• accounts are created to pre-defined patterns, enforcing security and attaching to networks consistently,
  • accounts are treated as a product-like consumable entity, encouraging consumption via Infrastructure as Code.

What’s needed to reduce account vending overhead?

  1. Model your business use cases and gather requirements;
  • What AWS features need to be disabled for compliance?
  • What regions can you use?
  • What networks do your accounts need to reach?
  1. Create a shared responsibility model for your account pattern;
  • How will requests for new accounts be received and authorised?
  • How opinionated will your pattern be?
  • How restrictive will your IAM and SCPs be?
  • Who will keep policies updated?
  • Who will be responsible for delegating access to the account?
  • Who will be responsible for billing and quota administration?
  1. Adopt an automation approach for account vending;

Options for automated vending include;

Standalone AWS Organisations

AWS Organisations on their own can technically tick the boxes for managing a large hierarchy of accounts and are the basis of pretty much any other solution (AWS Control Tower or other custom landing zones). However, it is a foundational service and as such doesn’t give the creature comforts of Control Tower (dedicated logging and audit accounts, pre-built guardrails).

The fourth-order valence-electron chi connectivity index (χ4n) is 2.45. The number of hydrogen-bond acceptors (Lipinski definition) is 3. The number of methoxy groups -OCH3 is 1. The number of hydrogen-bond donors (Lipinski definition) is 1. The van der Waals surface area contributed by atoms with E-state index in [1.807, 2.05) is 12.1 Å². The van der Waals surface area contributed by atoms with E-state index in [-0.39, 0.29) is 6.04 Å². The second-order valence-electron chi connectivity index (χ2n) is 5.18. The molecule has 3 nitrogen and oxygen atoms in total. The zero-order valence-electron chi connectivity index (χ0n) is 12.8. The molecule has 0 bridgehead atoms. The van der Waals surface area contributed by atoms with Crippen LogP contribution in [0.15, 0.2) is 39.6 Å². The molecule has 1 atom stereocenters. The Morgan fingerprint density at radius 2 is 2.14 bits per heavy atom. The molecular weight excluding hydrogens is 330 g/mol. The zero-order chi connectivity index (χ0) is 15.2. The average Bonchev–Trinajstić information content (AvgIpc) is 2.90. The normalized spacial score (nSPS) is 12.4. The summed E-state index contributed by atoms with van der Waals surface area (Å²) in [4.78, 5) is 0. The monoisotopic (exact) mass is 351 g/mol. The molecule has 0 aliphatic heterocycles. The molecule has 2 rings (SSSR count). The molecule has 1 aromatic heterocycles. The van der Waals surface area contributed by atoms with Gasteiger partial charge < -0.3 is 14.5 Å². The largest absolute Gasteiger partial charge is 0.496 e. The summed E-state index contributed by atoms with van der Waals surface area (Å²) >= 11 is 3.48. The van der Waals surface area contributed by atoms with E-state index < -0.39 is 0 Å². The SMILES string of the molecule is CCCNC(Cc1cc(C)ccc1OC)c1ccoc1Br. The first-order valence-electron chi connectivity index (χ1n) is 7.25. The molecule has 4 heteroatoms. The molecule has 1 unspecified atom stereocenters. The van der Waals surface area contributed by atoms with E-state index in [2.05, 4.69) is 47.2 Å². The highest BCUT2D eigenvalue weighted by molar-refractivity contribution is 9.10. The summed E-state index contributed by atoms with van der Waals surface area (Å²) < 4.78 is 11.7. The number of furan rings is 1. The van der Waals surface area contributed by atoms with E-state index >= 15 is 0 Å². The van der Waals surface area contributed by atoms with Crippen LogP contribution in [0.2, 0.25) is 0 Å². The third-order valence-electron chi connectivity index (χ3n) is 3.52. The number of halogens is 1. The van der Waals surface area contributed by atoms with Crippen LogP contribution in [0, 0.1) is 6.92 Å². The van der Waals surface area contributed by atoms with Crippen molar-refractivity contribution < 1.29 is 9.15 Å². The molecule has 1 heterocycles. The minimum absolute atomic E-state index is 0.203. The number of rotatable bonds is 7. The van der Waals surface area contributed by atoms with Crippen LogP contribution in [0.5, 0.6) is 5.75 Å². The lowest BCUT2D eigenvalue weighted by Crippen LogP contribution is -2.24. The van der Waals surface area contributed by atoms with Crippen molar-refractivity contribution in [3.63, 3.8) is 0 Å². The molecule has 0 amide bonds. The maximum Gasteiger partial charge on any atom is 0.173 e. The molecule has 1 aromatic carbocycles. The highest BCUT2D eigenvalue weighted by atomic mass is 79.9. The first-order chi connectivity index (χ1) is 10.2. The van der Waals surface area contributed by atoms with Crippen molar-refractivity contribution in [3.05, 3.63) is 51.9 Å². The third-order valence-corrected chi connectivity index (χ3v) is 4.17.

However, for anyone learning about multi-account structures, it is the quickest, cheapest way to expand your understanding. If you’re studying for AWS Certifications, setting up your own AWS Organisation is likely the only way to grasp some of the concepts, and on certain exams, it is heavily featured.

AWS Control Tower

Provides an opinionated, but not overly restrictive multi-account platform, with account vending. It’s great to get started with but can be difficult to scale. It does support automation, but generally out of the box steers you towards ClickOps management. The out-of-the-box guardrails cover a broad range of common cloud security principles including encryption, region blocking and logging.

AWS Control Tower with Account Factory for Terraform (AFT)

AFT brings great scalability to Control Tower. It allows the creation of accounts using Terraform, with accounts defined in code, and a very flexible method to apply consistent patterns to accounts. The barrier to entry is surprisingly low with great examples to get you started —

Considerations for Architecting your multi-account landing zone

  1. Consider how your OU structure will allow you to control both business compartmentalisation and product management.